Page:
As the CSA grew, Jill knew it was time to decide which of her two occupations she should stick with. It was becoming clear that there was no time to work as a Marketing Director, so she left her job, and pursued her passion of working full-time on the farm. She also began doing presentations for local schools, businesses and groups to educate them on the CSA philosophy and the importance of eating local. Although she used her farm as an example of how people can eat local, she expressed the importance of doing some research and choosing the right CSA for their family or deciding if visiting a farmer’s market or learning to grow their own garden might be better alternatives. She also likes to discuss what it means to be sustainable and to explain the difference between a farm chicken and a factory chicken.
“Although I do not have a soil science degree, I can say that my passion for doing what is best and doing what I enjoy to do motivates me to do anything I can to improve our farm and its products. I continually strive to learn all I can about ways to improve the quality of the 63 vegetables and fruits we currently grow for our members. I take great pride in our farm and products and do all I can to provide the most nutritious products,” said Jill.
While 63 varieties may seem like an overwhelming amount, Jill feels they are necessary to provide something new and exciting all the time. “It also helps to have 63 varieties of veggies because if Mother Nature decides to give us bad weather we always can provide a share,” she said.
Okra is probably the most unusual found at RR Farm, and they are going to try artichokes this year. “Members love tomatoes, peppers, beans so we offer a couple different varieties of each and have a ‘Chinese’ week when we offer Bok Choy, Nappa Cabbage, and Asian greens,” she said. Jill has also discovered that “Members love KALE! During the season we all exchange recipes. We personalize shares so if a member says they don't like corn, they don't get corn. I provide a survey when they sign up and ask what they like and what they don't like,” she said.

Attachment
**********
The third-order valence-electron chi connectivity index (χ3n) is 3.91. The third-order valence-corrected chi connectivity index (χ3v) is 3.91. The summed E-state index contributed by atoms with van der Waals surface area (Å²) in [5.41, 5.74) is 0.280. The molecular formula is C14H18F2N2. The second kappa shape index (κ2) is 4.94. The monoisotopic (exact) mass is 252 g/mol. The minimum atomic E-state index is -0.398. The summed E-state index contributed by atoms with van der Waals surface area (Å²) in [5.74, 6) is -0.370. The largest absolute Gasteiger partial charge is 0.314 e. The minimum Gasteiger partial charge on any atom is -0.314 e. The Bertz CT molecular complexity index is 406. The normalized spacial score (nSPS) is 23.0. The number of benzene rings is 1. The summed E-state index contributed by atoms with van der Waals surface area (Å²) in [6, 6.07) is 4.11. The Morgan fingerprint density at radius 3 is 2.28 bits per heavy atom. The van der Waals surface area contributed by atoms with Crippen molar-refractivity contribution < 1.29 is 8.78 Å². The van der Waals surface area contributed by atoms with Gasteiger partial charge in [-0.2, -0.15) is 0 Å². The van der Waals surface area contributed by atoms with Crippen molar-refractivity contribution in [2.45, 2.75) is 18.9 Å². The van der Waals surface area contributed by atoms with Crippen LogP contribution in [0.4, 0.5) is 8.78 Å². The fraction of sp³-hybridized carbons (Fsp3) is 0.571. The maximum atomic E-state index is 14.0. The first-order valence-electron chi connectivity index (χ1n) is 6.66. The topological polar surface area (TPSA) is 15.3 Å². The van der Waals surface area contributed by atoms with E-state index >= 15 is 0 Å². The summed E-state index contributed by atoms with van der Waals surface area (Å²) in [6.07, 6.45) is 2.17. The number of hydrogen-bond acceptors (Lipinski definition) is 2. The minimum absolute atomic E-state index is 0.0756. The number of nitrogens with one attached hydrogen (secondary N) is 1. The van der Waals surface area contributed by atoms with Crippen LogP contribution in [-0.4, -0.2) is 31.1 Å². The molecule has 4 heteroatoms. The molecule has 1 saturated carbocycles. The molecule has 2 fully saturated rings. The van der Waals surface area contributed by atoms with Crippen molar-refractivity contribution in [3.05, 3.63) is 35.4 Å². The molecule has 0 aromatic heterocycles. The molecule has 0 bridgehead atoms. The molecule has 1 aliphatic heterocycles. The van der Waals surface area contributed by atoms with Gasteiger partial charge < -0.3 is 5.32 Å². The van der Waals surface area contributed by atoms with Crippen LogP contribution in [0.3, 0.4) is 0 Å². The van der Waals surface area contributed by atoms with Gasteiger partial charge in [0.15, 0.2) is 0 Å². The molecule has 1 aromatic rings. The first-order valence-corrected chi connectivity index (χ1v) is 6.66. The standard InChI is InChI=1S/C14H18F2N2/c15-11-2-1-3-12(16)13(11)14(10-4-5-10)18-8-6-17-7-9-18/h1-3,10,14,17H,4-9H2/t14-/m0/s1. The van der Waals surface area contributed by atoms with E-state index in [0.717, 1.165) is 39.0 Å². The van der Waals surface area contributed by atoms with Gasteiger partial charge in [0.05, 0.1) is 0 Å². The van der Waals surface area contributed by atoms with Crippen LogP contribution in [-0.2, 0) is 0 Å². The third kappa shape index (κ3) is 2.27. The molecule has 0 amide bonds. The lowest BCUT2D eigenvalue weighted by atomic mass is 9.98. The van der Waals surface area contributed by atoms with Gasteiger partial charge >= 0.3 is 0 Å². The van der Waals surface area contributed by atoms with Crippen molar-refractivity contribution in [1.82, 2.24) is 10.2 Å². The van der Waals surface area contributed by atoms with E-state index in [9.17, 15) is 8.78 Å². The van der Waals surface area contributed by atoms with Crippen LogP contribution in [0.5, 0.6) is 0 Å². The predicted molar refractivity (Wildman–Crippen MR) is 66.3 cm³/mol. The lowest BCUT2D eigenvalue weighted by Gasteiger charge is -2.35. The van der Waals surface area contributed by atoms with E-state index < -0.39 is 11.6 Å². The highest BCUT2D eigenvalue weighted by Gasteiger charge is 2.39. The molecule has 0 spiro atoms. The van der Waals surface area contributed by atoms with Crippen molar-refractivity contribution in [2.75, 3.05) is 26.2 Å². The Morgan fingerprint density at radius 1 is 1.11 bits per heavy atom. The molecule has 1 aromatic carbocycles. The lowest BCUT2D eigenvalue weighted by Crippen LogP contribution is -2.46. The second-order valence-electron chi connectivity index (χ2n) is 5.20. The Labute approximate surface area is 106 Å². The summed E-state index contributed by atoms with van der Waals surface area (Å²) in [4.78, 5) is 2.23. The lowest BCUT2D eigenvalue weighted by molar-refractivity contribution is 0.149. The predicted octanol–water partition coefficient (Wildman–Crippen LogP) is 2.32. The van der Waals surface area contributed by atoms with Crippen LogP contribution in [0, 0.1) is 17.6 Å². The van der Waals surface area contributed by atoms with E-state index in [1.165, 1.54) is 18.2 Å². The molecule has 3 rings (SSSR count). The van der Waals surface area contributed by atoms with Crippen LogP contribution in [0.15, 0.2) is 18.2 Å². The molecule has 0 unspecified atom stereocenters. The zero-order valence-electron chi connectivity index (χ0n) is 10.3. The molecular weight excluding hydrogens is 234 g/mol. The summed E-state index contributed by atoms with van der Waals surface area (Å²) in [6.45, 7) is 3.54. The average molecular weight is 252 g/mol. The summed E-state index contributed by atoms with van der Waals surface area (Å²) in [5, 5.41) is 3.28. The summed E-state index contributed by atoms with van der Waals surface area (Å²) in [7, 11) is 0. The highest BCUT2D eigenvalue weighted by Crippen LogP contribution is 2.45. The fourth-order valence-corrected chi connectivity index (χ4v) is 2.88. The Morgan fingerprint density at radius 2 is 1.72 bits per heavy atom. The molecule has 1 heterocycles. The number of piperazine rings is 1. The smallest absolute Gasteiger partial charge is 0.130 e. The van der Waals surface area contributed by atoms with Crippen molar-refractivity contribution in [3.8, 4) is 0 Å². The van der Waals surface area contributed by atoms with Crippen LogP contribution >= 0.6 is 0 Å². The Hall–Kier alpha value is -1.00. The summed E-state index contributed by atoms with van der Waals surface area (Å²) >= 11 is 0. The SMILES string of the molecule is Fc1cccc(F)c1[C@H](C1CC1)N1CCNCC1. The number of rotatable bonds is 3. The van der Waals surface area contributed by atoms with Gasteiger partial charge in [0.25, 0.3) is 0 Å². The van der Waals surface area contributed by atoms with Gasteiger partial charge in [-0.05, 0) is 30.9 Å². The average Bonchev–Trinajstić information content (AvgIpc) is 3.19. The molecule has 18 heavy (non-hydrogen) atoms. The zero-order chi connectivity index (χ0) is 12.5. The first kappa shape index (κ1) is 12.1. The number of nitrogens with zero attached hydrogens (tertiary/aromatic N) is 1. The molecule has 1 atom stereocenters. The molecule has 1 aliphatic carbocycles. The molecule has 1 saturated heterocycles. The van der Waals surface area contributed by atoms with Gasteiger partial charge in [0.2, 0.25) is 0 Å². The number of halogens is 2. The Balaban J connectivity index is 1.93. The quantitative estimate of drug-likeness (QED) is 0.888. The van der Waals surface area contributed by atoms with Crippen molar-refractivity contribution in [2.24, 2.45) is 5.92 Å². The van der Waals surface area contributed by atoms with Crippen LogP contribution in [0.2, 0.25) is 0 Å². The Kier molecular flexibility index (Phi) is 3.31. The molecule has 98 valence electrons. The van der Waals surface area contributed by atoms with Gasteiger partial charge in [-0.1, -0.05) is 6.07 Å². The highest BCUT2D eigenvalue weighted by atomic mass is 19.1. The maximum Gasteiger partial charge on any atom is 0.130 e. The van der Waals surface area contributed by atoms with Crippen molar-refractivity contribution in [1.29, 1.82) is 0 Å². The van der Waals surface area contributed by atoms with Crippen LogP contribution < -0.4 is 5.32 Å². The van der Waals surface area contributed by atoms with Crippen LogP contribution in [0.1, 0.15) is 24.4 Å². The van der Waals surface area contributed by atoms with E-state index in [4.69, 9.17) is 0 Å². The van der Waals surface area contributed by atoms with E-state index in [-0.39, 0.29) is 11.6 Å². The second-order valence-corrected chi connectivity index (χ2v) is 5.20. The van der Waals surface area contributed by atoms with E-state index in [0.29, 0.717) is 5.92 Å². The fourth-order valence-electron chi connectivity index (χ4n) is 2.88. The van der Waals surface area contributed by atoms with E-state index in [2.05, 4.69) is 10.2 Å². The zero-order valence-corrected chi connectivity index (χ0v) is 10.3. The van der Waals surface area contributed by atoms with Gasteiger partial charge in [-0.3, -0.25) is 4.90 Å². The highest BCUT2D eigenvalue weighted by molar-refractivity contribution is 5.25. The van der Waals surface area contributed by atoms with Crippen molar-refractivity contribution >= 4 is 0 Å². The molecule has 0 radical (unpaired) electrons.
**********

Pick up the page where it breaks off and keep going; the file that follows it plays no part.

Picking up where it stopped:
Jill has four children ages 18 – 27 who were raised in the garden and were eating brussel sprouts at two years of age! They are all still involved in the farm in some way.
RR Farm, offers free-range eggs and an online organic bulk food buying club in Neosho, Wisconsin in addition to their vegetable shares.
Jill decided to add the online organic bulk food because she wanted people to find out how easy and affordable it is to eat organically. “Eating trends are changing and I want to inform members about GMO, Gluten, Fair Trade, Soy, Corn, sugar and provide an option that is easy to participate in. The organic bulk food is delivered with their CSA, so it makes it easy for working moms and dads. Our organic bulk food buying club is open to members and nonmembers. It is just a great way to educate people on healthy alternatives. Everyone can afford to eat organic, they just have to know how to buy it!” said Jill.
This blog post was written by Theresa Lins. Theresa is a Milwaukee-based writer and Urban Ecology Center “groupie”. She has been active in promoting the Center and its programs for over 14 years. Other than eating farm-fresh food, her favorite thing is to write about it and the people who produce it.
You can meet these farmers and many others at the Local Farmer Open House on March 9th at our Riverside Park branch. Meet and sign up with farmers, learn how you can join a CSA farm (purchase a share of the harvest) and get a box of fresh produce each week during the season. Join us for this free event!